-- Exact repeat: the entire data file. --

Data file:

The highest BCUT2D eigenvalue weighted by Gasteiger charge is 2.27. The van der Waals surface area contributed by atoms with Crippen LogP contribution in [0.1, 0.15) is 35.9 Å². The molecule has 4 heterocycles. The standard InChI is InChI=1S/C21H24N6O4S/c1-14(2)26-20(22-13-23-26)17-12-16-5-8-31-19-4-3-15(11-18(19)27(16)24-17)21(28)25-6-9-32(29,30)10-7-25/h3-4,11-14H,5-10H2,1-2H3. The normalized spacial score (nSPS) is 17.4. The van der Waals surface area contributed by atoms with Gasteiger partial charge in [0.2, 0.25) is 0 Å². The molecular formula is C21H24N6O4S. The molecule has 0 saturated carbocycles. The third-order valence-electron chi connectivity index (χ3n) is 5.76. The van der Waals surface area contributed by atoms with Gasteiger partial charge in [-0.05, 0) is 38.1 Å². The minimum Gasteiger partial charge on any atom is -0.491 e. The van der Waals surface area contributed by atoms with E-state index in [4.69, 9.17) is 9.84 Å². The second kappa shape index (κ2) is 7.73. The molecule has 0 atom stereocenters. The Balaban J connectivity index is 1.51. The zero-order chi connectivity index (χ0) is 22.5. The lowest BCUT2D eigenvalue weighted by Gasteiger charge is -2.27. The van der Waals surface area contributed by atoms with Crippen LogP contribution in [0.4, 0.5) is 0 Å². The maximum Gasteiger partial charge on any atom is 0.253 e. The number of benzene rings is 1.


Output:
The highest BCUT2D eigenvalue weighted by Gasteiger charge is 2.27. The van der Waals surface area contributed by atoms with Crippen LogP contribution in [0.1, 0.15) is 35.9 Å². The molecule has 4 heterocycles. The standard InChI is InChI=1S/C21H24N6O4S/c1-14(2)26-20(22-13-23-26)17-12-16-5-8-31-19-4-3-15(11-18(19)27(16)24-17)21(28)25-6-9-32(29,30)10-7-25/h3-4,11-14H,5-10H2,1-2H3. The normalized spacial score (nSPS) is 17.4. The van der Waals surface area contributed by atoms with Gasteiger partial charge in [0.2, 0.25) is 0 Å². The molecular formula is C21H24N6O4S. The molecule has 0 saturated carbocycles. The third-order valence-electron chi connectivity index (χ3n) is 5.76. The van der Waals surface area contributed by atoms with Gasteiger partial charge in [-0.05, 0) is 38.1 Å². The minimum Gasteiger partial charge on any atom is -0.491 e. The van der Waals surface area contributed by atoms with E-state index in [4.69, 9.17) is 9.84 Å². The second kappa shape index (κ2) is 7.73. The molecule has 0 atom stereocenters. The Balaban J connectivity index is 1.51. The zero-order chi connectivity index (χ0) is 22.5. The lowest BCUT2D eigenvalue weighted by Gasteiger charge is -2.27. The van der Waals surface area contributed by atoms with Crippen LogP contribution in [0.4, 0.5) is 0 Å². The maximum Gasteiger partial charge on any atom is 0.253 e. The number of benzene rings is 1.